Showing posts with label Bronco. Show all posts
Showing posts with label Bronco. Show all posts

Monday, April 28, 2014

Cheap Merlot As A Gift Wine

Gift wines are always appreciated at chez Now And Zin, even when they don’t bring allure, cachet or a hint of potential with them.  It is, truly, the thought that counts when it comes to gift wine.  That’s why there are so many Trader Joe’s locations.

The new neighbors brought over a bottle as a gift.  While it was a wonderful gesture, the wine demonstrated that either they don’t know much about wine, or they think I don’t.  It is the thought that counts, but I write about wine in this space, not good intentions.  So, after a hearty thanks to the neighbors, it’s time to swirl, sniff and sip a wine that hits right around the four dollar mark.

ForestVille Vineyards is one of the many tentacles of the Bronco Wine Company, the grape-stained conglomerate that seems to have a different label for every batch of grapes they harvest or buy.  Owner Fred Franzia is a wealthy man, thanks to his ability to make wines that are cheap and palatable.  He thinks a bottle of wine should never cost more than ten bucks, Chuck.  And most of his wines don’t cross that Mendoza line of perceived quality.

This one, under the ForestVille banner, blends Merlot, Petite Syrah and "mixed varietals" into a wine that hits 12.5%  abv on the alcohol meter.  I don't know if  "mixed varietals" indicates a field blend, inattention, an accident or grapes that were leftover in the crusher.  I was all ready to write that ForestVille Merlot's most distinguishing wine-like feature may be that it is bottled under natural cork.  I must admit, though, that it's actually not bad.  My wife thinks it's yummy.  She's right.  Still, Miles, from Sideways, would definitely not drink this f@#$%ing Merlot.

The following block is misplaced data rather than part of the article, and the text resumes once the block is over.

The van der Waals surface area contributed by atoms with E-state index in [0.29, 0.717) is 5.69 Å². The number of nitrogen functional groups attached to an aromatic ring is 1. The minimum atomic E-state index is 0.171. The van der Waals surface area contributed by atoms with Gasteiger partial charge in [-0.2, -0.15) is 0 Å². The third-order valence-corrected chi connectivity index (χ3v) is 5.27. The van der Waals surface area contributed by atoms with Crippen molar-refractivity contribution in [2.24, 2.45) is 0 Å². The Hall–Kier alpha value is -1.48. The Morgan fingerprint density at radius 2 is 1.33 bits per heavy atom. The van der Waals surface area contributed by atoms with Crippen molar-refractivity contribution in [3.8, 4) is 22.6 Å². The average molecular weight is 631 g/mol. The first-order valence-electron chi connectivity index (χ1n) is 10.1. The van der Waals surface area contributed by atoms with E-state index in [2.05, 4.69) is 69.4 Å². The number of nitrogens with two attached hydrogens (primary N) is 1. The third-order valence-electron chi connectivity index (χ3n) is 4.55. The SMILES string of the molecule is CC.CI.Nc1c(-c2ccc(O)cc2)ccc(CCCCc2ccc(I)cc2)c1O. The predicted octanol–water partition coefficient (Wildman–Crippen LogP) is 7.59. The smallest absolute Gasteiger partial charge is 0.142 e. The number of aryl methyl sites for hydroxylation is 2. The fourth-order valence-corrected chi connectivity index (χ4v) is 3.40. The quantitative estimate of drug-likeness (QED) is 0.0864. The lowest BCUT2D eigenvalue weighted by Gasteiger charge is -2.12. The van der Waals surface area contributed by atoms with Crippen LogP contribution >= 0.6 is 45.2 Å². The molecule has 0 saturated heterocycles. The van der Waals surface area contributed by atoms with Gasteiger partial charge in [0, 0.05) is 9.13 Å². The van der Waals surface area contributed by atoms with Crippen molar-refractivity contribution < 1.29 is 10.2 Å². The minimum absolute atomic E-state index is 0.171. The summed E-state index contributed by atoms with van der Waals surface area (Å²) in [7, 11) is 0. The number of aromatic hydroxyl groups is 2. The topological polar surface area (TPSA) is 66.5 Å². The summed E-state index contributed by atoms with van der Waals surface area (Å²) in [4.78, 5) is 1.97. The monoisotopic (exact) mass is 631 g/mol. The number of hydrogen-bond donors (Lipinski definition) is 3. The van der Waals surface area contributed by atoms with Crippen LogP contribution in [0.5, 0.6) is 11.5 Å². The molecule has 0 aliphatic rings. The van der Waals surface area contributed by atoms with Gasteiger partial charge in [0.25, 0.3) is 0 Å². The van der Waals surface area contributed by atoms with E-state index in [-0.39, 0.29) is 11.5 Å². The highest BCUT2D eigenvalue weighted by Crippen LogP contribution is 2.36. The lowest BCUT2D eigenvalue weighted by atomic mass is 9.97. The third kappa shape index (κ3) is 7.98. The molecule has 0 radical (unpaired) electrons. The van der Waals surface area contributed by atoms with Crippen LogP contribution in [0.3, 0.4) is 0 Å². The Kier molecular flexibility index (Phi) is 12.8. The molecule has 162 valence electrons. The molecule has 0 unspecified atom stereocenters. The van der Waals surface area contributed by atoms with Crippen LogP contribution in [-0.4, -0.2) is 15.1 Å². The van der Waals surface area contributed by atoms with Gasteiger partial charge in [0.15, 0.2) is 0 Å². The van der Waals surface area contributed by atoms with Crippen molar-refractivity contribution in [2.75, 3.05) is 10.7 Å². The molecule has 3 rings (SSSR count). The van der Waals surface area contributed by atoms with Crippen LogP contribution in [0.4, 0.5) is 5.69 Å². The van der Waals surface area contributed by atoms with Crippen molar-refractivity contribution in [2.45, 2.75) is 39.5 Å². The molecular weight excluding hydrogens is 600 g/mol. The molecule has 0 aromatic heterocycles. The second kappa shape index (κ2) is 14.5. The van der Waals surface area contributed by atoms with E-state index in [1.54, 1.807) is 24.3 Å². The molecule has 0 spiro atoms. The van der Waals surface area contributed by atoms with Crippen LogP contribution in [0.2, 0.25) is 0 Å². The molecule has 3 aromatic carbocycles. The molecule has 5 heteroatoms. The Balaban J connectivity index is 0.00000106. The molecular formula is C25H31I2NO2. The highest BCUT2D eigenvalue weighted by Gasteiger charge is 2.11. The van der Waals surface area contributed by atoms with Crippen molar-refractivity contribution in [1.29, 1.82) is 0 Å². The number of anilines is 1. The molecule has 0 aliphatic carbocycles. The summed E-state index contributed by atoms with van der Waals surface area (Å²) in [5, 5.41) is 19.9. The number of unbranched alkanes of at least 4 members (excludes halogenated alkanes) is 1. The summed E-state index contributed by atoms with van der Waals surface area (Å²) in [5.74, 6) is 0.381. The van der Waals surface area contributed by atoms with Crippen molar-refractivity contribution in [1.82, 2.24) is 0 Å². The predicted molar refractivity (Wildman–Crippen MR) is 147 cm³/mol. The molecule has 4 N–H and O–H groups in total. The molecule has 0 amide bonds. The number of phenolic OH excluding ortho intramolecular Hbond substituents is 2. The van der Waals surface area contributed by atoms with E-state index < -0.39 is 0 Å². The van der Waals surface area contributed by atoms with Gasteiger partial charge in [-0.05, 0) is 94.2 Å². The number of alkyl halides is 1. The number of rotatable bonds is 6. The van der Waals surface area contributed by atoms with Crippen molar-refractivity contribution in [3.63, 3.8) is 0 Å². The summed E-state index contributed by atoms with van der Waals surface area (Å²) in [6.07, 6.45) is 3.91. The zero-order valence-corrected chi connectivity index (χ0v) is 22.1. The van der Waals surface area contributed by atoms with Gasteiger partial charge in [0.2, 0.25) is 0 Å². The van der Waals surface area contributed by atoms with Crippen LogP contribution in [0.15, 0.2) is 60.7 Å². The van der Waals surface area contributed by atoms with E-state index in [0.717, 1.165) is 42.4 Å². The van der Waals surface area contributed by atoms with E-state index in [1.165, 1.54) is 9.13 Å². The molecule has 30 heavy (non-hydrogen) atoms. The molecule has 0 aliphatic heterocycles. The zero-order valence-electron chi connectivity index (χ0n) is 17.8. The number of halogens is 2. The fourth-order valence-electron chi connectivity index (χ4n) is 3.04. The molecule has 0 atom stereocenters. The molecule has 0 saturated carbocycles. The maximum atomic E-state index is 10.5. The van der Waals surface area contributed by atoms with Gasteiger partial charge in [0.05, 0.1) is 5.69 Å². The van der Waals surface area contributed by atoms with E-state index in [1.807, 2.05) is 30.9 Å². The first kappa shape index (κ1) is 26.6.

For those seeking out "cheap and palatable" wine, this hits the nail right on the head.  It falls into the vast chasm between "OK" and "good."  The fruit is full and ripe, but not complex.  The overdone oak effect really blunts the wine's value.  Acidity and tannic structure are both nice, however.  Although there are limitations here, the wine is actually a decent value considering that, at the price point, value is generally not a consideration.

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Sunday, August 22, 2010


Salmon Creek Merlot

Salmon Creek is one of the 60 or so labels under Fred Franzia’s Bronco Wine Company umbrella.  It would seem Franzia names the labels for his California company by randomly selecting two words: the first word is an adjective, food or animal; the second is a word describing a facet of nature.  In this manner, he would have arrived at names like Almond Creek, Silver Ridge, Foxbrook, Crane Lake, Black Mountain and, of course, Salmon Creek.

I’ve had Salmon Creek wines before, in restaurants.  They - and most of Franzia’s product - are usually the least expensive wines on the menu.  This Merlot was gifted to me by the M Resort Spa Casino in Las Vegas.  At a rock-bottom price of $5.25 on the internet - and they probably paid less - it’s not the kind of wine I would want to give as a gift.  I have noticed that Las Vegas casinos don’t typically give great bottles of wine as gifts to their customers.  Maybe if our gambling contributions were larger, the wife and I would be on the list for some Gallo!